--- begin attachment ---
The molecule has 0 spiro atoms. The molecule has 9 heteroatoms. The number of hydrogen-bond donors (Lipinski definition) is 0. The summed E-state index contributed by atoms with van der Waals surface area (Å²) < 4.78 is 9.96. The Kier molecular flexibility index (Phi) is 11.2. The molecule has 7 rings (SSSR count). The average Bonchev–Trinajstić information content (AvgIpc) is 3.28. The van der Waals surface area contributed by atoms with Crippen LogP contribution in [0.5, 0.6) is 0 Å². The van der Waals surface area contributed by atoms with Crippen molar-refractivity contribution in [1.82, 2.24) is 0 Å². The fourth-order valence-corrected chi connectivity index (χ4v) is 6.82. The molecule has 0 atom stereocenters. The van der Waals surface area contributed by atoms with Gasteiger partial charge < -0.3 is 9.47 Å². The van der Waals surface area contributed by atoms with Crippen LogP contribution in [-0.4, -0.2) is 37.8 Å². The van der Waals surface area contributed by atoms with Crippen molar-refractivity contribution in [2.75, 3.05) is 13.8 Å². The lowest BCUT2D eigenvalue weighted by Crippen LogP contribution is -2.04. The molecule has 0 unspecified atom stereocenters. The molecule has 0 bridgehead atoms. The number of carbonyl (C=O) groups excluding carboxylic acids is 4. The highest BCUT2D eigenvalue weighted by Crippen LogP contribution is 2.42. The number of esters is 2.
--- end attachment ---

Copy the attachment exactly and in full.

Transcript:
The molecule has 0 spiro atoms. The molecule has 9 heteroatoms. The number of hydrogen-bond donors (Lipinski definition) is 0. The summed E-state index contributed by atoms with van der Waals surface area (Å²) < 4.78 is 9.96. The Kier molecular flexibility index (Phi) is 11.2. The molecule has 7 rings (SSSR count). The average Bonchev–Trinajstić information content (AvgIpc) is 3.28. The van der Waals surface area contributed by atoms with Crippen LogP contribution in [0.5, 0.6) is 0 Å². The van der Waals surface area contributed by atoms with Crippen molar-refractivity contribution in [1.82, 2.24) is 0 Å². The fourth-order valence-corrected chi connectivity index (χ4v) is 6.82. The molecule has 0 atom stereocenters. The van der Waals surface area contributed by atoms with Gasteiger partial charge < -0.3 is 9.47 Å². The van der Waals surface area contributed by atoms with Crippen LogP contribution in [-0.4, -0.2) is 37.8 Å². The van der Waals surface area contributed by atoms with Crippen molar-refractivity contribution in [2.75, 3.05) is 13.8 Å². The lowest BCUT2D eigenvalue weighted by Crippen LogP contribution is -2.04. The molecule has 0 unspecified atom stereocenters. The molecule has 0 bridgehead atoms. The number of carbonyl (C=O) groups excluding carboxylic acids is 4. The highest BCUT2D eigenvalue weighted by Crippen LogP contribution is 2.42. The number of esters is 2.